Who might kill Ipswich's Park and Ride?
The recession brings many changes: some things slow down (or stop), others grow. An example of the latter is the number of development sites that have applied for and been given planning permission for temporary car parking - usually for two or three years which, if there is no development use for the site, are frequently renewed for a further three years. The Ipswich Society generally objects to the granting of planning permission for temporary car parking on the basis that if the developer receives an income stream from the car park taking the long term risk on development is less likely to happen, and limited time permission means the site operator is less likely to screen the site, plant trees or add lighting.
However, there are currently some 1500 spaces close to the Waterfront on temporary permissions, with parking fees as low as 50p per hour. This means there is little difficulty in finding a parking space in Ipswich which has led to a reduction in the use of the Park & Ride facilities, particularly for those drivers who intend to stay less than five hours (i.e. shoppers and visitors). Long stay commuter parking is not permitted in these temporary car parks, or at least the fees charged are prohibitive.
These short stay visitors are the very people who should be using the Park & Ride facilities during the working day. The consequence is that buses travel into and out of town after the morning rush hour with very few passengers. Ipswich's Park & Ride scheme is a Suffolk County Council subsidised facility, whilst the planning permission for temporary car parking is by Development Control of Ipswich Borough Council.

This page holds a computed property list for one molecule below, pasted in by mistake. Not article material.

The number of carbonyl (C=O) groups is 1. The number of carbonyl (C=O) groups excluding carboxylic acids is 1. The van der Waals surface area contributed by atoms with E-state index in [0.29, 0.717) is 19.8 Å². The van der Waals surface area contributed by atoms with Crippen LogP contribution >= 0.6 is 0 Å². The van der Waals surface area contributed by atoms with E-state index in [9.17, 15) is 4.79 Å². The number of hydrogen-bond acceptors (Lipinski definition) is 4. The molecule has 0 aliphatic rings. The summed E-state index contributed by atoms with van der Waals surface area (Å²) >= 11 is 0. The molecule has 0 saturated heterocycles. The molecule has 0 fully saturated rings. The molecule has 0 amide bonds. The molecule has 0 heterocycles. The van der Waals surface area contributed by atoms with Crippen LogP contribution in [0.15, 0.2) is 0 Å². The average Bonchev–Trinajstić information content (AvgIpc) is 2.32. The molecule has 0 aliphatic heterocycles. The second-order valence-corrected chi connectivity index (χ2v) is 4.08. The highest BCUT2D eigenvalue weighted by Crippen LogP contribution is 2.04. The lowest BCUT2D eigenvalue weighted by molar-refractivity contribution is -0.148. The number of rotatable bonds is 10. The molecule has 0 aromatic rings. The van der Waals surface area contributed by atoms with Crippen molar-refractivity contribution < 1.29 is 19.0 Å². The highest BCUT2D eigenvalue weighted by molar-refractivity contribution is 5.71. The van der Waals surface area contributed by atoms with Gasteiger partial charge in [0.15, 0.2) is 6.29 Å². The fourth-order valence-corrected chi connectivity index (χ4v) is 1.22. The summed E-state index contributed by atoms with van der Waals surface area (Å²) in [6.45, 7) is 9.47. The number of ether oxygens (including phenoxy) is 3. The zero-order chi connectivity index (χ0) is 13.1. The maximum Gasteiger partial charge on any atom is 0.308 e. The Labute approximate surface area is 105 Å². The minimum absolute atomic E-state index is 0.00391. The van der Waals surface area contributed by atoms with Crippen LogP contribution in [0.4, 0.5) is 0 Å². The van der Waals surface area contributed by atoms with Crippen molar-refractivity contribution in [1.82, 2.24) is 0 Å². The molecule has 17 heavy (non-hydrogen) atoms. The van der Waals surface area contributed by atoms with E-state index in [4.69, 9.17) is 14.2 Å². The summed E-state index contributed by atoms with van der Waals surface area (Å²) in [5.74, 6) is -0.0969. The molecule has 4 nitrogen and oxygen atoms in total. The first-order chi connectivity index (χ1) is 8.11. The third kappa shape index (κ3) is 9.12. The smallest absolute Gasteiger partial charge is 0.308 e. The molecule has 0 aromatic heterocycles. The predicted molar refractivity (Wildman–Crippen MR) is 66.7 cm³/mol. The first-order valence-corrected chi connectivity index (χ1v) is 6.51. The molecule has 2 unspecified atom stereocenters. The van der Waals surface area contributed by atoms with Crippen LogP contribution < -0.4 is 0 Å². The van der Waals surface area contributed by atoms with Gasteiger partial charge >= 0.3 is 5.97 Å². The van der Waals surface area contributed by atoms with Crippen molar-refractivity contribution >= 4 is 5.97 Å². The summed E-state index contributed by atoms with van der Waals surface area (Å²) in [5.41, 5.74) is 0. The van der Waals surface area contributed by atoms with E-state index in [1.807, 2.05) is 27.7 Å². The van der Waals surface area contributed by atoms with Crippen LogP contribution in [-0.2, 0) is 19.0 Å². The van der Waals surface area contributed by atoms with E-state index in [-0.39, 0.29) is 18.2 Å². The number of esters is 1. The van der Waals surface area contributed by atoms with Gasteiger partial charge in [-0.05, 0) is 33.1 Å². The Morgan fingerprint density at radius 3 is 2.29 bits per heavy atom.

I cannot foresee the subsidy continuing indefinitely, so what's the future for the Park & Ride? In the long term the building sites will be developed and the drivers looking for a parking space will move elsewhere (into the 700 space Tesco car park, which is promised to be free for short term parking).
Service buses could marginally change their routes to serve the Park & Ride car parks. Ipswich Buses service 13 to Tesco Copdock for example is just yards away from the P & R terminal, and the 66 route between the railway station and Martlesham could divert to the P & R. This would put a lot more flexibility into the P & R service; currently they cannot pick up passengers other than at the P & R site, or the town centre for the return journey. What \ye cannot afford as times get tough is to run empty buses along the main corridors for the majority of the day.
John Norman Vice-Chairman